DISCOVER MORE: Measuring Leadership Behavior Effectiveness

Ignore non-operations processes

Most improvement efforts focus on improving processes in the value stream. Processes that support, and often drive, that value stream, such as sales, marketing, human resources, and accounting, are rarely expected to improve. How often have you seen an accounting team talk about the efforts they are making to minimize the time required to close the books each month?

How do we get every team involved in the improvement effort? Structure is needed for starters. Jobs must be designed to include project time. Job descriptions for all staff must include process-based measures and quantitative improvement expectations. Most importantly, leaders at all levels must have such expectations built into their job descriptions and compensation plans.

Lay people off as processes are improved

Instead of being recognized in a positive manner for their improvement successes, people often see the jobs of their friends, or even their own jobs, being eliminated. On more than one occasion, I have seen people purposely, but not admittedly, slow down or even fight against efforts to improve to help avoid personal or peer job loss.

How do we save money if we can’t reduce headcount? This is the wrong question to ask. Instead, we should be asking how can we grow the business through sales, marketing, and other customer satisfaction-based process refinements to make better use of the people we have on staff. We don’t have to replace people one-for-one as they retire or otherwise leave, but layoffs are the ‘kiss of death’ to an improvement effort. The real lean upside lies in improving processes so that they provide consistent, added value to every customer.

Fail to recognize improvement success

As we learned with the last barrier, laying people off as a reward for improving their processes is not an effective strategy. Enhanced job security should be viewed as a benefit of a process improvement effort, but many people want more than that. How should we recognize improvement success?

When it comes to recognizing employee improvement efforts, there are a lot of options to consider. Certificates, mugs, and other giveaways lose their motivational impact over time. Spot rewards and employee of the month recognition often discount the efforts of others who helped make the improvement happen. Providing a financial stake in the success of the business via profit sharing and possible stock ownership work the best, but many leaders are hesitant to take such a bold move.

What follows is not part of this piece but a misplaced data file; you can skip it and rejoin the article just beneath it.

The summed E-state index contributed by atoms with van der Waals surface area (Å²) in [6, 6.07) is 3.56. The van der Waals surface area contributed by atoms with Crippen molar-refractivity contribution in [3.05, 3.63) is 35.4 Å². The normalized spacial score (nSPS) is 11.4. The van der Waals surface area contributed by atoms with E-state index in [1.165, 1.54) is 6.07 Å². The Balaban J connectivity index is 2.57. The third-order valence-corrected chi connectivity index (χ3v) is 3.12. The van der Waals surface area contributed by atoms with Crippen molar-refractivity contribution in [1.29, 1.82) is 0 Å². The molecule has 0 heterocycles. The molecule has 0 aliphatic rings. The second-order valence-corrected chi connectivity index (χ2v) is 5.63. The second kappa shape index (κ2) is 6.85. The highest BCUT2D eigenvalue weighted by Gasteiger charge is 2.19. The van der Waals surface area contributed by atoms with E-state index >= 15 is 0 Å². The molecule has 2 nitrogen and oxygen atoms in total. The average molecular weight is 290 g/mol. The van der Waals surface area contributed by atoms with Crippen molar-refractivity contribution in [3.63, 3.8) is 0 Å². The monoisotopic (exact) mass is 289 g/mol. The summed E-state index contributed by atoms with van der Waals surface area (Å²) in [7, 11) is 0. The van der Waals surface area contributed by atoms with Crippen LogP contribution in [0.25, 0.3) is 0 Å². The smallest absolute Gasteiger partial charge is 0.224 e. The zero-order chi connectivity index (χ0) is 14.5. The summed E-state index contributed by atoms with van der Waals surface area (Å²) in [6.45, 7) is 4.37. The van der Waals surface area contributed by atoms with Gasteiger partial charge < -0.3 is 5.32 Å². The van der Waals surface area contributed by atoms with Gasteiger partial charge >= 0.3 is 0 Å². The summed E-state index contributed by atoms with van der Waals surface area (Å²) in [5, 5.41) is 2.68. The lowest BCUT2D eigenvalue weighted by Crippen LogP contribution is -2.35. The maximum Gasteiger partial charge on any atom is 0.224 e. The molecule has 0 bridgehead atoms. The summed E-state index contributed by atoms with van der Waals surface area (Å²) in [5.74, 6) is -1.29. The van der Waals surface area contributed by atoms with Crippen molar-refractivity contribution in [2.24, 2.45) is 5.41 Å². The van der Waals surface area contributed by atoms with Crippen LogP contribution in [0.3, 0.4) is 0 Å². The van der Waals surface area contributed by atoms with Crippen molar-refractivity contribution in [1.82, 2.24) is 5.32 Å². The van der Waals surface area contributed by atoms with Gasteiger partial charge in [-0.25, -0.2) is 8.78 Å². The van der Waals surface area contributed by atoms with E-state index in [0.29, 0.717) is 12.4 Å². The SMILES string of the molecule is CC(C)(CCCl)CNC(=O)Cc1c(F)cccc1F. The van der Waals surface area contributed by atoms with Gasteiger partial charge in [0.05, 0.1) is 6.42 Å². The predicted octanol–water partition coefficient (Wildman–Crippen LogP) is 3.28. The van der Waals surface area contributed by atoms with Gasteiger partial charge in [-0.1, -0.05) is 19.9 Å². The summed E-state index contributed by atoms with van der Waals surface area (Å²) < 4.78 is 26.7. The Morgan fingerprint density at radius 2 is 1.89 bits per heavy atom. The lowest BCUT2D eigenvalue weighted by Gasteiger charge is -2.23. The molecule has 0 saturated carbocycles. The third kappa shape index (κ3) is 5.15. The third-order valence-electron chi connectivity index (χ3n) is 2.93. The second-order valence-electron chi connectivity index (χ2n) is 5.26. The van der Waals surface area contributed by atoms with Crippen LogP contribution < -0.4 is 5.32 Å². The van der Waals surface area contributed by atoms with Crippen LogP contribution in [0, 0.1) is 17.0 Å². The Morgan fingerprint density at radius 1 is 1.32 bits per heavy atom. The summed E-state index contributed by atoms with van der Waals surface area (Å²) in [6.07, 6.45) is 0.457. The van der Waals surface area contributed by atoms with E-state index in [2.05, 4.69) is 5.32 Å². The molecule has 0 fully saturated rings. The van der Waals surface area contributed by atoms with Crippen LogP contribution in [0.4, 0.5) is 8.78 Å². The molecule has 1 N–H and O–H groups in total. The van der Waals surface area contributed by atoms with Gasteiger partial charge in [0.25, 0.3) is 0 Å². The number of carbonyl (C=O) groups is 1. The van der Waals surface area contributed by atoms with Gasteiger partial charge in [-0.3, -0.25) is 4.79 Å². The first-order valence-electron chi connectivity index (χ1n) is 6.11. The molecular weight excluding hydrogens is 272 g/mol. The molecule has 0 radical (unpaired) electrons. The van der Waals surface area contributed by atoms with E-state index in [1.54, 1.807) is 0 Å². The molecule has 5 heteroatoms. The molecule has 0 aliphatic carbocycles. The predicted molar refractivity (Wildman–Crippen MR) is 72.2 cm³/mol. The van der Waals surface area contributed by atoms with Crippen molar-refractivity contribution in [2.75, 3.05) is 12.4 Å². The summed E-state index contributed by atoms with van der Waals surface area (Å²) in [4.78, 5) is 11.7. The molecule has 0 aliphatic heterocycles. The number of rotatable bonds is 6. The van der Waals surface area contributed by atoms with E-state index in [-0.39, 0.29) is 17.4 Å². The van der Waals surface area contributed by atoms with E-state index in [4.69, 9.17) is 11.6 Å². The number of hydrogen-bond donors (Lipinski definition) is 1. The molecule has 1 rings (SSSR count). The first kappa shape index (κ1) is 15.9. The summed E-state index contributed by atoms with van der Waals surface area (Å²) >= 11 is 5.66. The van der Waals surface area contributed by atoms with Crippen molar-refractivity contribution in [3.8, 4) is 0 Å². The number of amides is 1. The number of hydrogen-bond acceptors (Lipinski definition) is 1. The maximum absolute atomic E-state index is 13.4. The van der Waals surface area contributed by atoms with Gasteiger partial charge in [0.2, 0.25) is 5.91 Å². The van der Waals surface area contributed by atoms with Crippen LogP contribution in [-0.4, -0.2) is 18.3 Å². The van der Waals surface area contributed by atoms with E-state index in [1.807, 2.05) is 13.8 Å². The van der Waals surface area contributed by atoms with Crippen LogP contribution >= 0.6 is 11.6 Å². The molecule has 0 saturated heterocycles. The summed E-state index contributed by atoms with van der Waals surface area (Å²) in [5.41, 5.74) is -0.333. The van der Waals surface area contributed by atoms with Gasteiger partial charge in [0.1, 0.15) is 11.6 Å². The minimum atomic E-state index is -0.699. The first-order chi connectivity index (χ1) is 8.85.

Ignore process capability

This barrier is a close relative of the error we often make when setting performance goals. Systems will only give you what they are designed to give you. Another way of saying this is that you can only go so fast. Don’t make the mistake of expecting too much change in the short-term. Consistent, daily process measurement is required to understand any process.

Applying statistical process control techniques, such as measuring and analyzing process performance over time with a moving range control chart, will tell you what a given process is currently capable of giving you. This tool can also tell you the probability of achieving a given performance level. To go outside the lines and improve to a significant degree often requires creativity and innovative ideas, not just process tweaks.

Restrict information flows

All organizations have resource limitations in the form of time and money constraints. Strategic priorities exist as well. When leaders fail to teach their teams about such constraints, people often wonder why ideas are not getting implemented more quickly or why certain improvement options are being placed on hold or are dropped.

Getting the information out there is one of the key first steps in improving business literacy levels in any organization. The best way to fix this problem is to have senior leadership create and follow a formal communication plan. Such a plan defines the key communication vehicles used within the organization to communicate with the workforce. This plan also identifies frequency of use, the affected groups, and the type of information communicated as each vehicle is used.

LEARN MORE: The Communication Power System

Have you seen any of these barriers kill a performance improvement effort in your work lifetime? The overarching key to remember is that if you want to change a culture or get better results, you must change the systems that are producing the current culture and results. Proven best practices for doing this exist. What is needed is the courage to trust and use them.

Keep improving!

Kevin McManus, Chief Excellence Officer, Great Systems


If you like this post, you might also enjoy my book entitled “Pursuing Process Excellence – How to Sustain Your Improvement Efforts“. You can buy it in e-book or hardcopy from Amazon.com.